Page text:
“David’s integrity before God was his strongest weapon during the years of persecution from Saul. You cannot control what people do to you, but you can control what you do with God.” – Warren Wiersbe

Jonathan was faced with a choice. He had to chose between having peace with God’s anointed, or accomodating compromise and evil.

“To side with Jesus will always mean difficult decisions.” – Tim Chester

When we choose to trust the Word of God rather than be fearful of men, we face hard choices.

Saul chose to be spiteful, bitter, angry, self-righteous. He did not need the Word of God, and refused to accept it. He turned on anyone who got in his way.

Jonathan chose to believe the Word of God, and that lead him to form a friendship with David that even death could not break.

To trust in God’s anointed is the call of every human being who has ever lived.

To be interceded for by the Son of the Great King, who is willing to bear the wrath of the father for the sake of saving others, is the great blessing of any who chose to believe on the Son.

If you believe on the Son, you have life.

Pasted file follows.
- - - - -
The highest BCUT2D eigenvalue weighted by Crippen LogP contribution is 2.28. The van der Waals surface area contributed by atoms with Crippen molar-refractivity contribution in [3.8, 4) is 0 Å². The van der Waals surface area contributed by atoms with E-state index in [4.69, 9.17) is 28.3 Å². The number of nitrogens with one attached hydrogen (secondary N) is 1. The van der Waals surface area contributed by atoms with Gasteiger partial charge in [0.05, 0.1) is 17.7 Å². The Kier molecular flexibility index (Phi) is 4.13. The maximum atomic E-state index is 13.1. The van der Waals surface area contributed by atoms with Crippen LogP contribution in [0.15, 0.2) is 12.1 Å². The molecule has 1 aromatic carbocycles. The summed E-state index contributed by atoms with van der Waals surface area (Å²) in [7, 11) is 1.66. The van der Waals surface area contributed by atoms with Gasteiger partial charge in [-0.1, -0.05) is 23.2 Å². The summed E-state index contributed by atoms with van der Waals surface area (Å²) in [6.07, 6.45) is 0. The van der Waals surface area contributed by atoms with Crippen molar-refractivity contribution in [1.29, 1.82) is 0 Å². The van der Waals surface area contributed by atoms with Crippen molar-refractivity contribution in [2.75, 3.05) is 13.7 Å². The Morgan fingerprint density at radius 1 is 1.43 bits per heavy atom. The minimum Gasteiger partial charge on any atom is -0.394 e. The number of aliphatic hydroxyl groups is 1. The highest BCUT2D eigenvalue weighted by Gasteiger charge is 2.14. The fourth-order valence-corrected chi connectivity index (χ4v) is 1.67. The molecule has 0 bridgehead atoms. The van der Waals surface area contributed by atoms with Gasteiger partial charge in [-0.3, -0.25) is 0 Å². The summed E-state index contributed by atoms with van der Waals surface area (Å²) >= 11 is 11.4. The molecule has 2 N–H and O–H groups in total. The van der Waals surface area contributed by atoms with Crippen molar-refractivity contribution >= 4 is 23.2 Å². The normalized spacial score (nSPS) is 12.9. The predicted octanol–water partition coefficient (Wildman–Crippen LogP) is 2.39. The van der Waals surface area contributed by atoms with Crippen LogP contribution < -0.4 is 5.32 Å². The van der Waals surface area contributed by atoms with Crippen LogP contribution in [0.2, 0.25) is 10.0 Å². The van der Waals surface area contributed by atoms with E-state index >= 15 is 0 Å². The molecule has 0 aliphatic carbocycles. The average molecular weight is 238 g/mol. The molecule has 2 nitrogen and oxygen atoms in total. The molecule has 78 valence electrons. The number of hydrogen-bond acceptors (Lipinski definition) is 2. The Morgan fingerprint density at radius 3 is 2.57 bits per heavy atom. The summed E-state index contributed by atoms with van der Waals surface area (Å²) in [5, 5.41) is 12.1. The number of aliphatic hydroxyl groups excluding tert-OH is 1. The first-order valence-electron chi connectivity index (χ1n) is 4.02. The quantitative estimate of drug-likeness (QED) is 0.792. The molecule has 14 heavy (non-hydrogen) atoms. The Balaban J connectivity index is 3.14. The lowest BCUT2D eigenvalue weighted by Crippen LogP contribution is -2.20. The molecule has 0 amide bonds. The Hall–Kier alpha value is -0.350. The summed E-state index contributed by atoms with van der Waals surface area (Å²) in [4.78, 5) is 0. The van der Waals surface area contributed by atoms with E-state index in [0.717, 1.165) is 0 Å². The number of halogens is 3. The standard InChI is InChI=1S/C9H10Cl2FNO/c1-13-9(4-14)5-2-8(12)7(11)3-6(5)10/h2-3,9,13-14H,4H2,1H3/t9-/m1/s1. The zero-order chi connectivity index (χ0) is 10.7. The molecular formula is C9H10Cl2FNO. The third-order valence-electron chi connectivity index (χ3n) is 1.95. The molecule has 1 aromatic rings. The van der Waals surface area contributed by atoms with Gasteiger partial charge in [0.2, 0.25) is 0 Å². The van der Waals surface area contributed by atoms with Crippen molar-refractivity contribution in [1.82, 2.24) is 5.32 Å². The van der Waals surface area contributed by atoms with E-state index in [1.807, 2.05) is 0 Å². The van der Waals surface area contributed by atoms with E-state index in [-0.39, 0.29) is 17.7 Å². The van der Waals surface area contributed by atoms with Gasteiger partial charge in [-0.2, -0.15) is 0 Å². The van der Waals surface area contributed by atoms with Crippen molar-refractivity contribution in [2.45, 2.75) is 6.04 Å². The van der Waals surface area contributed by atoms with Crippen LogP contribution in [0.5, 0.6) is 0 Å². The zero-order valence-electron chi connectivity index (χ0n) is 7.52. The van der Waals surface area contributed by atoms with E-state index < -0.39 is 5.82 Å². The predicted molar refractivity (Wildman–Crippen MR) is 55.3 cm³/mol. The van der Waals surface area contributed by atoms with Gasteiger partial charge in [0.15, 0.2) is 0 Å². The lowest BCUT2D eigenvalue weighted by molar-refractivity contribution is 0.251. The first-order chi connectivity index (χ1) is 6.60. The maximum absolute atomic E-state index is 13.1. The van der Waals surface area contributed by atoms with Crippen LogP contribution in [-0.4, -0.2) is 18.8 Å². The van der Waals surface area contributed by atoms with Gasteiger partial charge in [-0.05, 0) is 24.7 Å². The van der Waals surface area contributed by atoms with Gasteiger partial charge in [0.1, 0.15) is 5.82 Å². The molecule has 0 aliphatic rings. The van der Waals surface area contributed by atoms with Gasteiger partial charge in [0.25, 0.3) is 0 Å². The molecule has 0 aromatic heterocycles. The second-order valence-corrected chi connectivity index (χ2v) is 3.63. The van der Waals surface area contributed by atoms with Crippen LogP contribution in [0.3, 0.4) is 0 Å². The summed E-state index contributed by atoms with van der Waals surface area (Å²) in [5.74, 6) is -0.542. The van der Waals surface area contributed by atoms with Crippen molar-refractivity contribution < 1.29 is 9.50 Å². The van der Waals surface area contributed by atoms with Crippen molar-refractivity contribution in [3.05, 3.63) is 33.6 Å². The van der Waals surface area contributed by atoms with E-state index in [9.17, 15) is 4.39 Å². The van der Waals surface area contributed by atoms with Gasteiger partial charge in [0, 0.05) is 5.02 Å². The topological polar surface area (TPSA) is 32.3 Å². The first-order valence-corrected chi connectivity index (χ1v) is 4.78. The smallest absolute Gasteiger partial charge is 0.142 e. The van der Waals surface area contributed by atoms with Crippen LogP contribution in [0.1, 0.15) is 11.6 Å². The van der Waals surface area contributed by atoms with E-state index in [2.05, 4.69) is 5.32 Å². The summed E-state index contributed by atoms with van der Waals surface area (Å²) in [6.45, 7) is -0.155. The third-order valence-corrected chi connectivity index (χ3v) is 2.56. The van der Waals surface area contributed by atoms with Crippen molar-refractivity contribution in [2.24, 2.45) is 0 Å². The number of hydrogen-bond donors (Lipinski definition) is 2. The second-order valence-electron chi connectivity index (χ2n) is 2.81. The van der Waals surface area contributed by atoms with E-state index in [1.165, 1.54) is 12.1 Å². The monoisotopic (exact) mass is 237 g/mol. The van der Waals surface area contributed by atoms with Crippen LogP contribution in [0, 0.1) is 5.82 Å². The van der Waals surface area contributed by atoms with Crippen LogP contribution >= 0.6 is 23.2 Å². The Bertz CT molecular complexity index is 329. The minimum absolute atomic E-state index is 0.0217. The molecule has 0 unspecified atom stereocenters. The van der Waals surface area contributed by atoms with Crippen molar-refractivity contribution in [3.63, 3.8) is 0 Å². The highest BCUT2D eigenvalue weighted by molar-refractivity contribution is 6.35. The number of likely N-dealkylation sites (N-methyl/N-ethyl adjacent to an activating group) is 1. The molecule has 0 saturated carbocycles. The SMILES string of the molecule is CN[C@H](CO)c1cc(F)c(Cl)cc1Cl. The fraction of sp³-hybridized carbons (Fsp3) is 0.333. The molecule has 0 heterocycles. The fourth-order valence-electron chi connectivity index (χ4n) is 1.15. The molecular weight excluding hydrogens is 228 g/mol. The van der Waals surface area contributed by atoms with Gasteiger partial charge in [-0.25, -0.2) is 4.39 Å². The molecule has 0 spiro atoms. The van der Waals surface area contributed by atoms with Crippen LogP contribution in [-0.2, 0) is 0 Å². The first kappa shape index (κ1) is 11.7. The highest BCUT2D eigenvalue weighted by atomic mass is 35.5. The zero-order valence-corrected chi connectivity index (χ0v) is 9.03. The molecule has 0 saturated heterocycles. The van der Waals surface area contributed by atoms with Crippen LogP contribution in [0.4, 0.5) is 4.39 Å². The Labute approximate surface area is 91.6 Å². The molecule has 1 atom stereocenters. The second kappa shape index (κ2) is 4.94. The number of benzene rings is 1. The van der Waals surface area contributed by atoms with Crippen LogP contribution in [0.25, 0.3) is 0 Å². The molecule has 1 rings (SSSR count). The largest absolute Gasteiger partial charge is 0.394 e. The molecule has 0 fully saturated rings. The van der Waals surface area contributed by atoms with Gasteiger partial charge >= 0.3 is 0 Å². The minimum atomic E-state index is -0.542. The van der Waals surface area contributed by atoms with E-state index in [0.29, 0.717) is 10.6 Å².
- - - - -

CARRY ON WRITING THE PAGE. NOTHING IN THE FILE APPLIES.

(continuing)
Jesus was the Son who bore the full righteous wrath, and actually did die, but not for the sins of the father, but for the sins of the whole world, and for the glory of the Father.

He also gave up His crown to gain glory.

Oh, to be a Jonathan, a be a ‘forever friend’ of the true King!

“Looking for the King: The Giant Slayer” 1 Samuel 17

What is the most courageous thing you’ve ever done?

Killed a spider? Made a political joke on FB? Asked a father for his daughter’s hand in marriage? Asked that girl to marry you?

Courage though,is not primarily found in our actions. The best kinds of courage are seen in those that have simple faith in an extraordinary God Who acts on their behalf.
1 – The Fearful King v.1-11, 31-39.

We know Saul has fallen from grace, become petulant, moody (16:14-23), and suspicious.

He has faced the Philistines before, but his forcing the people to make foolish promise to eat no meat until they had won the battle, ended in his own humiliation and the escape, instead of destruction of the Philistines (14:24-46).

Here, the Philistines have come up against Israel again.

While the Philistines gathered ‘for battle’, Saul and his army, merely ‘gathered’. (v1-2). Saul and his army for forty days, drew up in their battle lines against the Philistines, but they are only spectators.

The cause for their concern was a single man, Goliath, a giant in size and in attitude. They were thoroughly intimidated.